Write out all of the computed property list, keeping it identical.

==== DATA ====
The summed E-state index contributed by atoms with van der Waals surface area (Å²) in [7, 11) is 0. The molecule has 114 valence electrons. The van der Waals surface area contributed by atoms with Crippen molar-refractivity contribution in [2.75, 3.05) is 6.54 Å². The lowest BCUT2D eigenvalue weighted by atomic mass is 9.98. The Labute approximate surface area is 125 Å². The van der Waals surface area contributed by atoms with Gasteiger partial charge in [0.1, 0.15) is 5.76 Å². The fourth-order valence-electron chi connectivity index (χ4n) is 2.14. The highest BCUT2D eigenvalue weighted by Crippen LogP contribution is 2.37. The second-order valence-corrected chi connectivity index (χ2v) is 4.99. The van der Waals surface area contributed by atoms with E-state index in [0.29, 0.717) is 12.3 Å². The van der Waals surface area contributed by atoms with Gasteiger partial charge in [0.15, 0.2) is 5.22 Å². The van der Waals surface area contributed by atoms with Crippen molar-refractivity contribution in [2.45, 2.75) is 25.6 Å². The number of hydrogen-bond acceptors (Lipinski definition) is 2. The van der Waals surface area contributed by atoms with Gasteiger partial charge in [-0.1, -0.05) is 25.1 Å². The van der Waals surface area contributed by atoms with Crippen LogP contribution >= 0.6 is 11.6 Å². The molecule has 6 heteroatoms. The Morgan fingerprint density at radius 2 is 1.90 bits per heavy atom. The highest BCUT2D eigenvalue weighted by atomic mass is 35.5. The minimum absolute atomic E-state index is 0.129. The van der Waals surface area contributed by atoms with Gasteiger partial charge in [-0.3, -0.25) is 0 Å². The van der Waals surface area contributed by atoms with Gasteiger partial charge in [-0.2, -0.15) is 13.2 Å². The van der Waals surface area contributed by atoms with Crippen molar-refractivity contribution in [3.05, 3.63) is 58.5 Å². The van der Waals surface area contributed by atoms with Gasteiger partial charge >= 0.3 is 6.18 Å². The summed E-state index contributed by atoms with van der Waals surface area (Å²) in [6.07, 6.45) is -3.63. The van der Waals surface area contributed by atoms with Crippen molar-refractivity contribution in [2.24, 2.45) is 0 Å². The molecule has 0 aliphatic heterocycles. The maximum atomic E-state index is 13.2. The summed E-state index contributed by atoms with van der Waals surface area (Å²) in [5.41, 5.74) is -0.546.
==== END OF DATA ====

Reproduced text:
The summed E-state index contributed by atoms with van der Waals surface area (Å²) in [7, 11) is 0. The molecule has 114 valence electrons. The van der Waals surface area contributed by atoms with Crippen molar-refractivity contribution in [2.75, 3.05) is 6.54 Å². The lowest BCUT2D eigenvalue weighted by atomic mass is 9.98. The Labute approximate surface area is 125 Å². The van der Waals surface area contributed by atoms with Gasteiger partial charge in [0.1, 0.15) is 5.76 Å². The fourth-order valence-electron chi connectivity index (χ4n) is 2.14. The highest BCUT2D eigenvalue weighted by Crippen LogP contribution is 2.37. The second-order valence-corrected chi connectivity index (χ2v) is 4.99. The van der Waals surface area contributed by atoms with E-state index in [0.29, 0.717) is 12.3 Å². The van der Waals surface area contributed by atoms with Gasteiger partial charge in [0.15, 0.2) is 5.22 Å². The van der Waals surface area contributed by atoms with Crippen molar-refractivity contribution in [2.45, 2.75) is 25.6 Å². The number of hydrogen-bond acceptors (Lipinski definition) is 2. The van der Waals surface area contributed by atoms with Gasteiger partial charge in [-0.1, -0.05) is 25.1 Å². The van der Waals surface area contributed by atoms with Crippen LogP contribution >= 0.6 is 11.6 Å². The molecule has 6 heteroatoms. The Morgan fingerprint density at radius 2 is 1.90 bits per heavy atom. The highest BCUT2D eigenvalue weighted by atomic mass is 35.5. The minimum absolute atomic E-state index is 0.129. The van der Waals surface area contributed by atoms with Gasteiger partial charge in [-0.3, -0.25) is 0 Å². The van der Waals surface area contributed by atoms with Gasteiger partial charge in [-0.2, -0.15) is 13.2 Å². The van der Waals surface area contributed by atoms with Crippen molar-refractivity contribution in [3.05, 3.63) is 58.5 Å². The van der Waals surface area contributed by atoms with Gasteiger partial charge >= 0.3 is 6.18 Å². The summed E-state index contributed by atoms with van der Waals surface area (Å²) in [6.07, 6.45) is -3.63. The van der Waals surface area contributed by atoms with Crippen molar-refractivity contribution in [2.24, 2.45) is 0 Å². The molecule has 0 aliphatic heterocycles. The maximum atomic E-state index is 13.2. The summed E-state index contributed by atoms with van der Waals surface area (Å²) in [5.41, 5.74) is -0.546.